Noyes: "So the point is, it's not perfect."
Price: "It's not perfect. Which is why you have to maintain control of your vehicle at all times."

Tesla tells the I-Team Friday they are working as quickly as they can to find out what happened in Walter Huang's accident, and they are cooperating with investigators. His family says they're planning a service, probably for sometime next week.

Tesla released information later Friday evening that confirmed autopilot was on during the fatal crash that killed Huang and posted a statement to their website that reads:

"Since posting our first update, we have been working as quickly as possible to establish the facts of last week's accident. Our hearts are with the family and friends who have been affected by this tragedy.

The safety of our customers is our top priority, which is why we are working closely with investigators to understand what happened, and what we can do to prevent this from happening in the future. After the logs from the computer inside the vehicle were recovered, we have more information about what may have happened.

In the moments before the collision, which occurred at 9:27 a.m. on Friday, March 23rd, Autopilot was engaged with the adaptive cruise control follow-distance set to minimum. The driver had received several visual and one audible hands-on warning earlier in the drive and the driver's hands were not detected on the wheel for six seconds prior to the collision. The driver had about five seconds and 150 meters of unobstructed view of the concrete divider with the crushed crash attenuator, but the vehicle logs show that no action was taken.

The reason this crash was so severe is because the crash attenuator, a highway safety barrier which is designed to reduce the impact into a concrete lane divider, had been crushed in a prior accident without being replaced. We have never seen this level of damage to a Model X in any other crash.

Over a year ago, our first iteration of Autopilot was found by the U.S. government to reduce crash rates by as much as 40%. Internal data confirms that recent updates to Autopilot have improved system reliability.

In the US, there is one automotive fatality every 86 million miles across all vehicles from all manufacturers. For Tesla, there is one fatality, including known pedestrian fatalities, every 320 million miles in vehicles equipped with Autopilot hardware. If you are driving a Tesla equipped with Autopilot hardware, you are 3.7 times less likely to be involved in a fatal accident.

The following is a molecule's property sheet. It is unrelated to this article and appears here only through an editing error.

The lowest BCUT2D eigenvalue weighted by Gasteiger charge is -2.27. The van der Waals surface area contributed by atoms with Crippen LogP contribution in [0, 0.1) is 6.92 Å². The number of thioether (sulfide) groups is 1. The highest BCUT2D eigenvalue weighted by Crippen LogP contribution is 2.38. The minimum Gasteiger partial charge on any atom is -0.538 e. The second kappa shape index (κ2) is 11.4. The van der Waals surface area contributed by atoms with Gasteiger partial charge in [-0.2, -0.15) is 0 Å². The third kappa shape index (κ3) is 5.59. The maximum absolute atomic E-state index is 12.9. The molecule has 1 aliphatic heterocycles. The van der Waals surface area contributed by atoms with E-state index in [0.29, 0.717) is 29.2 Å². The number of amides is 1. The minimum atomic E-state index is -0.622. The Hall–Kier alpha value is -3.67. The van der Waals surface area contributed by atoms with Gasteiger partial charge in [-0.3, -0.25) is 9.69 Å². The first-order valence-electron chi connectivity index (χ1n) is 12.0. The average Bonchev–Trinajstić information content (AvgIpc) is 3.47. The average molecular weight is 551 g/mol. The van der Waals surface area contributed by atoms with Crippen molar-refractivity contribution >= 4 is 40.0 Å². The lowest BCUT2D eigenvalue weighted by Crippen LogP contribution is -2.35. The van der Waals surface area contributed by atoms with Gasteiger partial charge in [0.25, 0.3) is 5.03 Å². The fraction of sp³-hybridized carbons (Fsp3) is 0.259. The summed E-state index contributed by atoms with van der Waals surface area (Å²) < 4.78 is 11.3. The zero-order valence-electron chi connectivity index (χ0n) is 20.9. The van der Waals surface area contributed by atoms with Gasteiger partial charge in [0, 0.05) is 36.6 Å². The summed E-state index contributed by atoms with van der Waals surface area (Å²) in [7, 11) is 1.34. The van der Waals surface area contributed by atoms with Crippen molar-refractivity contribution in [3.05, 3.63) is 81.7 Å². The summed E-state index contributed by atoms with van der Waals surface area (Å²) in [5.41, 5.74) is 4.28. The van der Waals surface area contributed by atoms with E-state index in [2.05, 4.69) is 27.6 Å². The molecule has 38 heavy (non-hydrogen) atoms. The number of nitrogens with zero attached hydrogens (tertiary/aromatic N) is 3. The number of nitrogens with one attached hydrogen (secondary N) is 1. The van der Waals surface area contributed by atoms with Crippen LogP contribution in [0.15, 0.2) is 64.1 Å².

Tesla Autopilot does not prevent all accidents - such a standard would be impossible - but it makes them much less likely to occur. It unequivocally makes the world safer for the vehicle occupants, pedestrians and cyclists.

No one knows about the accidents that didn't happen, only the ones that did. The consequences of the public not using Autopilot, because of an inaccurate belief that it is less safe, would be extremely severe. There are about 1.25 million automotive deaths worldwide. If the current safety level of a Tesla vehicle were to be applied, it would mean about 900,000 lives saved per year. We expect the safety level of autonomous cars to be 10 times safer than non-autonomous cars.
In the past, when we have brought up statistical safety points, we have been criticized for doing so, implying that we lack empathy for the tragedy that just occurred. Nothing could be further from the truth. We care deeply for and feel indebted to those who chose to put their trust in us. However, we must also care about people now and in the future whose lives may be saved if they know that Autopilot improves safety. None of this changes how devastating an event like this is or how much we feel for our customer's family and friends. We are incredibly sorry for their loss."


Click here for the latest stories by Dan Noyes and the I-Team and click here for more stories and videos related to Tesla.
Related Topics:
automotiveteslacar accidentbatteryroad safetytraffic accidentHighway 101electric vehiclesfirefighterscar fireI-TeamNTSBinvestigationMountain View